Lake Agassiz is named after the great natural philosopher Louis Agassiz, famous for the scientific concept of the ice age, but wrong on evolution, and not seismically safe.

#10 ::: elise ::: (view all by) ::: March 22, 2010, 04:48 AM:

Ryan @#8: Or a seed for another MN fantasy book. OK, steampunk Upper Midwest fantasy. With Territorial Expositions and stuff.

(I better get some sleep and then I'd better get back to work on said item.)

#11 ::: elise ::: (view all by) ::: March 22, 2010, 04:52 AM:

It was at 16.06 feet when I wrote the thing Patrick quoted. That was this evening. It's four in the morning here now, and it's 17.19 feet at last report.

Flood stage is (was) 14 feet. Major stage is 17 feet. We're past that.

Check out the floodcam when the sun comes up and see how things look, eh?

#12 ::: elise ::: (view all by) ::: March 22, 2010, 05:01 AM:

Here, have some advanced hydrologic prediction service maps:

Grand Forks, Fargo, and other eastern ND/western MN places

Twin Cities and surrounding areas

And here, have a map for the whole U.S.

#13 ::: elise ::: (view all by) ::: March 22, 2010, 05:07 AM:

And OK, I'm a fairly haphazard weathergeek, not anywhere near as hardcore as various friends and acquaintances, so this map still gives me the first-moment-of-looking giggles with the big red arrows. Not that floods are funny, but sometimes maps are.

#14 ::: elise ::: (view all by) ::: March 22, 2010, 05:13 AM:

And here, last linkspam of the night:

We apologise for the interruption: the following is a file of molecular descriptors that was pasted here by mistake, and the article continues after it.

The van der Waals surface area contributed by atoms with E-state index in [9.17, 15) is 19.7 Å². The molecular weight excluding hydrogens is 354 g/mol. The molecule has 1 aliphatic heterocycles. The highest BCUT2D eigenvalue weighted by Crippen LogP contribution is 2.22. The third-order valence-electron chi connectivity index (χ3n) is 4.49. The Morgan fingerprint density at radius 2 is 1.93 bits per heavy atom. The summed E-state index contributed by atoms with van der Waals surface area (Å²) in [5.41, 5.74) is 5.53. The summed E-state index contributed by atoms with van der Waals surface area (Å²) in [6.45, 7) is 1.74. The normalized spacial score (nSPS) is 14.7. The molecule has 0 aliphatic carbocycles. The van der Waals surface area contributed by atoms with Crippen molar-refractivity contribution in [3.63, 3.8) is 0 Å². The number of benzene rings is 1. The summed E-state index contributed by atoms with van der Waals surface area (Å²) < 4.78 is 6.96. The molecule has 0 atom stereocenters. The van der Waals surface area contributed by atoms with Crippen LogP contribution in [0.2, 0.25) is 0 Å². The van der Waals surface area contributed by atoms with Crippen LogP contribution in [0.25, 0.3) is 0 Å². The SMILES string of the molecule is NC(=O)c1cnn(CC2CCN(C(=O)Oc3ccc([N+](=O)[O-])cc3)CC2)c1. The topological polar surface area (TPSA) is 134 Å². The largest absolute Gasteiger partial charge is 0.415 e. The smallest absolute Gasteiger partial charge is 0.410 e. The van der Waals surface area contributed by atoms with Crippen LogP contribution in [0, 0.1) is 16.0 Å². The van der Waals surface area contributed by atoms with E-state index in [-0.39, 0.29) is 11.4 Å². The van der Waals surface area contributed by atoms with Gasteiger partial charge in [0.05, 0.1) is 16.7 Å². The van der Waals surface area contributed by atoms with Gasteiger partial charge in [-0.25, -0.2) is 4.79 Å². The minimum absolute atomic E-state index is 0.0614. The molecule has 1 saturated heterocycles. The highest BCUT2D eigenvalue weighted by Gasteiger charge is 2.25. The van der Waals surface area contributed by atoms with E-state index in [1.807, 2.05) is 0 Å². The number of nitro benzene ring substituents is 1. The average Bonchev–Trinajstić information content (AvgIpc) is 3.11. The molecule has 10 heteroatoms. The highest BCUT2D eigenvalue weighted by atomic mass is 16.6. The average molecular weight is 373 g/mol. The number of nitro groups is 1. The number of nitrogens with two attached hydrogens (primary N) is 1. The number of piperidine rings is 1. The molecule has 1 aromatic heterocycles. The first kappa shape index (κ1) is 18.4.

The North Dakota Geological Survey has a lovely page on Lake Agassiz and why the land does what it does. Really quite nice, and it's got the story about Evan Nybakken and his hat and the postage stamp and all.

#15 ::: David Harmon ::: (view all by) ::: March 22, 2010, 10:21 AM:

Looks like when PZ Meyers finally gets back home, he can do some aquatic biology outside the lab! :-)

#16 ::: NewGuyDave ::: (view all by) ::: March 22, 2010, 11:13 AM:

I grew up in Winnipeg, Manitoba and was still living there for the '97 Flood of the Century. Luckily, they had built the Red River Floodway (RRF)around the city back in the 1960s (for $63M). It moves approx. 60,000 cubic feet of water per second and is over 29 miles long. Basically, a big trench around the city to prevent disasters like they had in in 1826 and 1950. They estimate the RRF has saved the city and province of Manitoba over $10 billion in damages since it was constructed.

http://www.floodwayauthority.mb.ca/floodfacts.html

#17 ::: Constance ::: (view all by) ::: March 22, 2010, 02:15 PM:

The town to which we farm kids were bused to go to high school, where we went to church, bought clothes and cars and etc., where our grandparents retired after giving the farm to the oldest son, is situated on the source of the Red River, the whirlpool under the bridge between Wahpeton on the North Dakota side and Breckenridge on the Minnesota side.